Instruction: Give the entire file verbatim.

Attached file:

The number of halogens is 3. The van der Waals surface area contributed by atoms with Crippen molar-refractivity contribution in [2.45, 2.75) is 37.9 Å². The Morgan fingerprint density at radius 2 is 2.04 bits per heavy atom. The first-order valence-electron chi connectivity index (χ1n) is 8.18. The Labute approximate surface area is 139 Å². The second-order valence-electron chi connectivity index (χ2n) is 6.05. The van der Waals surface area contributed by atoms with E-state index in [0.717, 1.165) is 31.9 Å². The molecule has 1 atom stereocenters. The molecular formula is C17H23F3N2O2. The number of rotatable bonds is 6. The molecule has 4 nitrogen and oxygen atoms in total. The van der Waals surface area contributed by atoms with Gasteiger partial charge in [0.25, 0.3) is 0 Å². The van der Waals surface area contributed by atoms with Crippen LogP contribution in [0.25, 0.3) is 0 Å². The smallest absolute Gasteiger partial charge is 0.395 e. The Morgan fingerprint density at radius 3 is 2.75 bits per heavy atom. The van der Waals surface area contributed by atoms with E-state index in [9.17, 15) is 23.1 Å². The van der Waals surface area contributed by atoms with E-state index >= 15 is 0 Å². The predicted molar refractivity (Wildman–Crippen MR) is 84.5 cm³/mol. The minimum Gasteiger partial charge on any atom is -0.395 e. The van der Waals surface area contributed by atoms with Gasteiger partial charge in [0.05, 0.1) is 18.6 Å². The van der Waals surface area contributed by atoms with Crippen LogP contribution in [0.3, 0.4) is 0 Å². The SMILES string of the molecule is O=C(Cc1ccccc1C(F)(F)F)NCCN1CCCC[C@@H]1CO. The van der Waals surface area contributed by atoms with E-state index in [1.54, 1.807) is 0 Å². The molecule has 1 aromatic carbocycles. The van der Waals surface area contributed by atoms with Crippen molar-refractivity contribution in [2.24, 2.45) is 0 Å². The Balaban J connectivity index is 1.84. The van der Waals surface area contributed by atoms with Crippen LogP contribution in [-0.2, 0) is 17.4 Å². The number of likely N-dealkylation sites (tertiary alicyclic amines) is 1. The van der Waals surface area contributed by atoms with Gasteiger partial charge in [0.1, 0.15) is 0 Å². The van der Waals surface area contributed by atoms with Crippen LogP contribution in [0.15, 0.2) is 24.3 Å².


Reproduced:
The number of halogens is 3. The van der Waals surface area contributed by atoms with Crippen molar-refractivity contribution in [2.45, 2.75) is 37.9 Å². The Morgan fingerprint density at radius 2 is 2.04 bits per heavy atom. The first-order valence-electron chi connectivity index (χ1n) is 8.18. The Labute approximate surface area is 139 Å². The second-order valence-electron chi connectivity index (χ2n) is 6.05. The van der Waals surface area contributed by atoms with E-state index in [0.717, 1.165) is 31.9 Å². The molecule has 1 atom stereocenters. The molecular formula is C17H23F3N2O2. The number of rotatable bonds is 6. The molecule has 4 nitrogen and oxygen atoms in total. The van der Waals surface area contributed by atoms with Gasteiger partial charge in [0.25, 0.3) is 0 Å². The van der Waals surface area contributed by atoms with Crippen LogP contribution in [0.25, 0.3) is 0 Å². The smallest absolute Gasteiger partial charge is 0.395 e. The Morgan fingerprint density at radius 3 is 2.75 bits per heavy atom. The van der Waals surface area contributed by atoms with E-state index in [9.17, 15) is 23.1 Å². The van der Waals surface area contributed by atoms with E-state index >= 15 is 0 Å². The predicted molar refractivity (Wildman–Crippen MR) is 84.5 cm³/mol. The minimum Gasteiger partial charge on any atom is -0.395 e. The van der Waals surface area contributed by atoms with Gasteiger partial charge in [0.05, 0.1) is 18.6 Å². The van der Waals surface area contributed by atoms with Crippen LogP contribution in [0.3, 0.4) is 0 Å². The SMILES string of the molecule is O=C(Cc1ccccc1C(F)(F)F)NCCN1CCCC[C@@H]1CO. The van der Waals surface area contributed by atoms with E-state index in [1.54, 1.807) is 0 Å². The molecule has 1 aromatic carbocycles. The van der Waals surface area contributed by atoms with Crippen molar-refractivity contribution in [2.24, 2.45) is 0 Å². The Balaban J connectivity index is 1.84. The van der Waals surface area contributed by atoms with Crippen LogP contribution in [-0.2, 0) is 17.4 Å². The number of likely N-dealkylation sites (tertiary alicyclic amines) is 1. The van der Waals surface area contributed by atoms with Gasteiger partial charge in [0.1, 0.15) is 0 Å². The van der Waals surface area contributed by atoms with Crippen LogP contribution in [0.15, 0.2) is 24.3 Å².